Overtime Final Rule enjoined, but only for Texas State employees

Late on Friday, June 28, a federal judge in Texas issued a preliminary injunction halting the U.S. Labor Department’s Overtime Final Rule before it is set to take effect on Monday, July 1. Importantly, the ruling only applies to the State of Texas as an employer, and not to private sector employers, including charitable nonprofits. The judge expressly rejected the option of applying the injunction nationwide. Two other lawsuits from business groups also seek to block the rule; no ruling in those cases has been issued.

The temporary ruling stops the Overtime Final Rule from going into effect while the case is litigated. The judge did, however, give strong signals that he finds the Labor Department’s actions exceed their statutory authority. Briefly, the argument is that the underlying federal Fair Labor Standards Act expressly instructs the Labor Department to develop subjective duties to determine which employees should be exempt from overtime pay based on the job duties they perform – particularly in the areas of executive, administrative, and professional work. That statute does not expressly authorize the Department to utilize an objective salary level test – a minimum pay level below which a person is deemed hourly regardless of job duties. The judge wrote, “Since the ordinary meaning of the [statutory exemption to overtime] focuses solely on duties, any rule implementing the [exemption] – including the 2024 Rule – must likewise center on duties.”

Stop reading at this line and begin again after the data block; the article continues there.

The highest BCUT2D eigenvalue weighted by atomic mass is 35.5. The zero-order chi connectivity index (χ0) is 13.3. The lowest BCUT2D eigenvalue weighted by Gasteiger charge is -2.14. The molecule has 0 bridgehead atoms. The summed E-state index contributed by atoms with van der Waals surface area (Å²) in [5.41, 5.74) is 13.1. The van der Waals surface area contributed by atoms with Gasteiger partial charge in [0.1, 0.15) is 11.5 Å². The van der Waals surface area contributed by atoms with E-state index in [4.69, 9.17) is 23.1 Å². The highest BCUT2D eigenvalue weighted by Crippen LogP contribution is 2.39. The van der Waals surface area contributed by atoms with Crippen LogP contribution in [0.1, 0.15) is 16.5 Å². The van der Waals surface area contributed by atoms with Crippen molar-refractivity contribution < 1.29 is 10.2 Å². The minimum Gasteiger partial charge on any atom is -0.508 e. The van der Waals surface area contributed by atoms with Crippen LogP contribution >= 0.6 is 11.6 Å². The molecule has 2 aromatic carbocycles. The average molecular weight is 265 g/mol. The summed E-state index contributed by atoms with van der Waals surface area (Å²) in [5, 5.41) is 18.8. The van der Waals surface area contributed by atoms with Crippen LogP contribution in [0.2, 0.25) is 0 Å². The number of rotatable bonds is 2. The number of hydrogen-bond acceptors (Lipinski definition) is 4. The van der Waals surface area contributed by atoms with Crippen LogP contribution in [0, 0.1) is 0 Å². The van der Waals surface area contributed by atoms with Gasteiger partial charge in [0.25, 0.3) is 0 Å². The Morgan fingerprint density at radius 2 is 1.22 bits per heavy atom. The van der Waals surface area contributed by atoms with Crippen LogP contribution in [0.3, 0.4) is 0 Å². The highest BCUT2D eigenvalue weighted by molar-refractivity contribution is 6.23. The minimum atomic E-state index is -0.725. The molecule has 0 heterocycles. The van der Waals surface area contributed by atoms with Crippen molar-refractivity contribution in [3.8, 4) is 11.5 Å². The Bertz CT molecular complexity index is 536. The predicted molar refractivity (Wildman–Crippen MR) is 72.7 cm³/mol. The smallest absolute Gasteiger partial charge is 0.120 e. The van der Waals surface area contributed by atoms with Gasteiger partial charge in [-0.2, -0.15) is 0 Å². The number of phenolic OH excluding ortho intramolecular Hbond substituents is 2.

The Overtime Final Rule, released in April and scheduled to start phasing in on July 1, would require employers to pay “white collar” employees salaries of at least $844 per week ($43,888/year) for the employees to remain exempt from receiving pay for overtime they worked at a rate of time and half of their hourly wages. A second, higher salary level threshold is scheduled to take effect on January 1 and hikes to the minimum salary levels would automatically go into effect every three years. Learn more about the rule.